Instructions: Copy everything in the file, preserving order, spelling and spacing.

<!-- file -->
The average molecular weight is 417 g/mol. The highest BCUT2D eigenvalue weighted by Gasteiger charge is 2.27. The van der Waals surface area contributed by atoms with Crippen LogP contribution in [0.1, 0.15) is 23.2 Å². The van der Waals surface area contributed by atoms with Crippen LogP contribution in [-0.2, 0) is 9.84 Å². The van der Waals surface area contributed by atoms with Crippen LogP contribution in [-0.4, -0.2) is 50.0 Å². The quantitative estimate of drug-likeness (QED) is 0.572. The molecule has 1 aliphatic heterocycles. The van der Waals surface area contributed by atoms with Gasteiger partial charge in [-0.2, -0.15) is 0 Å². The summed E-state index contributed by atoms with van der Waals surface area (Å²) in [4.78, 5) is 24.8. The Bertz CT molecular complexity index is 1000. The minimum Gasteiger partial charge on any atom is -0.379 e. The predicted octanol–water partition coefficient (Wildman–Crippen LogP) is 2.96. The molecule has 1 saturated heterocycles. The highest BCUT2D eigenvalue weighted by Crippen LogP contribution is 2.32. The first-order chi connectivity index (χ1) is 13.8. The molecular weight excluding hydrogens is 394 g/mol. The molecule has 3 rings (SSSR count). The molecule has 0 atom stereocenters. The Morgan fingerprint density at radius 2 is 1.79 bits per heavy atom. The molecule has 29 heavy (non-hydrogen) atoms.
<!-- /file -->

The average molecular weight is 417 g/mol. The highest BCUT2D eigenvalue weighted by Gasteiger charge is 2.27. The van der Waals surface area contributed by atoms with Crippen LogP contribution in [0.1, 0.15) is 23.2 Å². The van der Waals surface area contributed by atoms with Crippen LogP contribution in [-0.2, 0) is 9.84 Å². The van der Waals surface area contributed by atoms with Crippen LogP contribution in [-0.4, -0.2) is 50.0 Å². The quantitative estimate of drug-likeness (QED) is 0.572. The molecule has 1 aliphatic heterocycles. The van der Waals surface area contributed by atoms with Gasteiger partial charge in [-0.2, -0.15) is 0 Å². The summed E-state index contributed by atoms with van der Waals surface area (Å²) in [4.78, 5) is 24.8. The Bertz CT molecular complexity index is 1000. The minimum Gasteiger partial charge on any atom is -0.379 e. The predicted octanol–water partition coefficient (Wildman–Crippen LogP) is 2.96. The molecule has 1 saturated heterocycles. The highest BCUT2D eigenvalue weighted by Crippen LogP contribution is 2.32. The first-order chi connectivity index (χ1) is 13.8. The molecular weight excluding hydrogens is 394 g/mol. The molecule has 3 rings (SSSR count). The molecule has 0 atom stereocenters. The Morgan fingerprint density at radius 2 is 1.79 bits per heavy atom. The molecule has 29 heavy (non-hydrogen) atoms.